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Artificial Intelligence

Artificial intelligence a powerful but double-edged sword for risk managers


By Philippe Sarfati
January 24, 2020

Artificial Intelligence (AI) has the potential to reshape our world. It has transformed chess competitions, car driving, image recognition, language translation and more, opening our imagination to the possibilities. Financial institutions big and small are seeing AI’s potential benefits.

AI is a computer system that interprets information from its environment, processes it and applies it to reach a goal. AI will play an increasingly prominent role in financial risk management, a field that involves data science and intensive data modelling.

AI can process unstructured information from text files and social communications to allow financial institutions to gain deeper insights into their customers and make smarter decisions. AI is already being applied in banking; e.g., to predict borrower default, generate money laundering alerts and detect credit card fraud.

With the rapid advancement in AI algorithms, big data science and computational capability, AI can be used to create sophisticated tools to monitor and analyze the behaviour and activities of customers in real time. As AI tools adapt to a changing risk environment, they have the power to continually enhance financial institutions’ risk monitoring capabilities.

However, AI is a double-edged sword. It can benefit a financial institution but may also introduce model risk, legal risk, operational risk and reputational risk. Financial institutions seeking to use AI must first find proper ways to manage these risks.

Among the various challenges with the use of AI, its black box nature and overfitting models are of most concern. The behaviour of a black box system is observed only from its inputs and outputs. Overfitting can happen when AI models too tightly tie data samples to a model and introduce bias if the data samples are not representative. AI models may be technically complex and not transparent, so financial institutions must find solutions to interpret AI models into their business context.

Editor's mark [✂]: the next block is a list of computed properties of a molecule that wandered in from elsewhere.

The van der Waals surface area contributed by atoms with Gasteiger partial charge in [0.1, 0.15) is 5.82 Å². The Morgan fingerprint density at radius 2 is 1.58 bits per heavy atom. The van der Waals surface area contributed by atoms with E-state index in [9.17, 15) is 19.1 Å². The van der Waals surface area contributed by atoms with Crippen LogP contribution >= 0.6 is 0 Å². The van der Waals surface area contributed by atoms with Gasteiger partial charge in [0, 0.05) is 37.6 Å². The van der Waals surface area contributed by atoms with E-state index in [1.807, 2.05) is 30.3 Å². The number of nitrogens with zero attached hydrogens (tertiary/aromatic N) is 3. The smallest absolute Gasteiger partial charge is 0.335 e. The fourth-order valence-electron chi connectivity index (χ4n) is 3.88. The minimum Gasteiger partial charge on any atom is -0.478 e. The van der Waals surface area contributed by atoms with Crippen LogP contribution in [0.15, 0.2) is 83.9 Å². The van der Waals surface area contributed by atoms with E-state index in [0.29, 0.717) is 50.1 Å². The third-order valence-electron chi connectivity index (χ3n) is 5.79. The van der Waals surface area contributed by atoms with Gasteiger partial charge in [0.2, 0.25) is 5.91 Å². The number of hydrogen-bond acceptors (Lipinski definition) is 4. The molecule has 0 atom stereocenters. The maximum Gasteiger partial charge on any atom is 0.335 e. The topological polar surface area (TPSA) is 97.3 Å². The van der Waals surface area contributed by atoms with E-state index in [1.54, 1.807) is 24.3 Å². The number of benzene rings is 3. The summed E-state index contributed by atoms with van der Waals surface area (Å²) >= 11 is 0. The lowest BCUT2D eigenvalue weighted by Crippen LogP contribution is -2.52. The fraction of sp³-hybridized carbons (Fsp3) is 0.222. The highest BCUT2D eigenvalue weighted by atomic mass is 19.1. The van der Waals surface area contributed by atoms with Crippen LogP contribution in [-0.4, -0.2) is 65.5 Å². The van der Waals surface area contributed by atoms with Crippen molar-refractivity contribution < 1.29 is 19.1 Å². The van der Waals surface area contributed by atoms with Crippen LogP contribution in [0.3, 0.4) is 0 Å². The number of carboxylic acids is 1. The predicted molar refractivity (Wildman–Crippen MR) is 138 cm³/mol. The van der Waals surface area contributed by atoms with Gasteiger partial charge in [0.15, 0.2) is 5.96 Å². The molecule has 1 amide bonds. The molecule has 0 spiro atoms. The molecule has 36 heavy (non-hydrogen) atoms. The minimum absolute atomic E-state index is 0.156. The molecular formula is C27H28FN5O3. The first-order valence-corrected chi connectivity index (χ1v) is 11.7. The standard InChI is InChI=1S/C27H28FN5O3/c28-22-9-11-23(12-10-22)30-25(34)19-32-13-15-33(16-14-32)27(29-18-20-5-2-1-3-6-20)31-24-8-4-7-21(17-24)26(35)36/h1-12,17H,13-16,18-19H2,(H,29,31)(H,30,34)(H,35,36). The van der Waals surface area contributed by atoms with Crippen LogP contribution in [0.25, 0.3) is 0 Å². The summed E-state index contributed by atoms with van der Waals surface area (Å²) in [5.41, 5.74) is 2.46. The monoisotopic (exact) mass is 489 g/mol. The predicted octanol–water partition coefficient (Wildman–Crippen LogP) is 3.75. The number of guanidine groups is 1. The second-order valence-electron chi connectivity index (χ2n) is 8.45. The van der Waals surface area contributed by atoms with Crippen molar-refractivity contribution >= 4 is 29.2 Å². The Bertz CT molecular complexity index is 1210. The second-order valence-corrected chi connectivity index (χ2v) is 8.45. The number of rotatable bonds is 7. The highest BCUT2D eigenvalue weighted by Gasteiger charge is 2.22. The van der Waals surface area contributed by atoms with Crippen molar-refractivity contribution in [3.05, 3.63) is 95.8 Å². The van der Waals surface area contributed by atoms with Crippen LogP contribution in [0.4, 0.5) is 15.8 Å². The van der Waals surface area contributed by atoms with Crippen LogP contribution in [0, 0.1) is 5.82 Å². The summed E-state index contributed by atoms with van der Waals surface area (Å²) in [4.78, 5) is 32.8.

In addition, AI models may use customers’ information in a way that is prohibited by regulators. Banks using AI should be aware of this compliance risk and be cautious about decision-making around AI models and techniques.

Prudential supervisors are aware of the substantial implications of AI to the financial industry and to themselves. AI has the potential to help supervisors identify potential violations and better anticipate the impact of changes to regulations. The Office of the Superintendent of Financial Institutions (OSFI), which is the prudential supervisor in Canada, is closely monitoring the use of AI models by Canadian financial institutions. OSFI plans to bring governance of AI models into the scope of its Guideline E-23 on Model Risk Management for Deposit-Taking Institutions.

At Concentra Bank, we intend to apply AI models and analytics to advance our business and our risk management because we see tremendous potential in AI. At the same time, we will apply our Enterprise-Wide Model Risk Management Guideline to govern our AI models and protect our customers and our bank.

As Chief Risk Officer, Philippe Sarfati ensures sound governance and effective controls for enterprise risk management, compliance, corporate policy, credit adjudication and regulatory framework to meet Concentra’s strategic and business objectives while enhancing shareholder value. He provides strategic leadership to support a prudent risk culture focused on growth, development, and market relevance.

For more information, contact:
1.800.788.6311 | CommercialMarkets@concentra.ca

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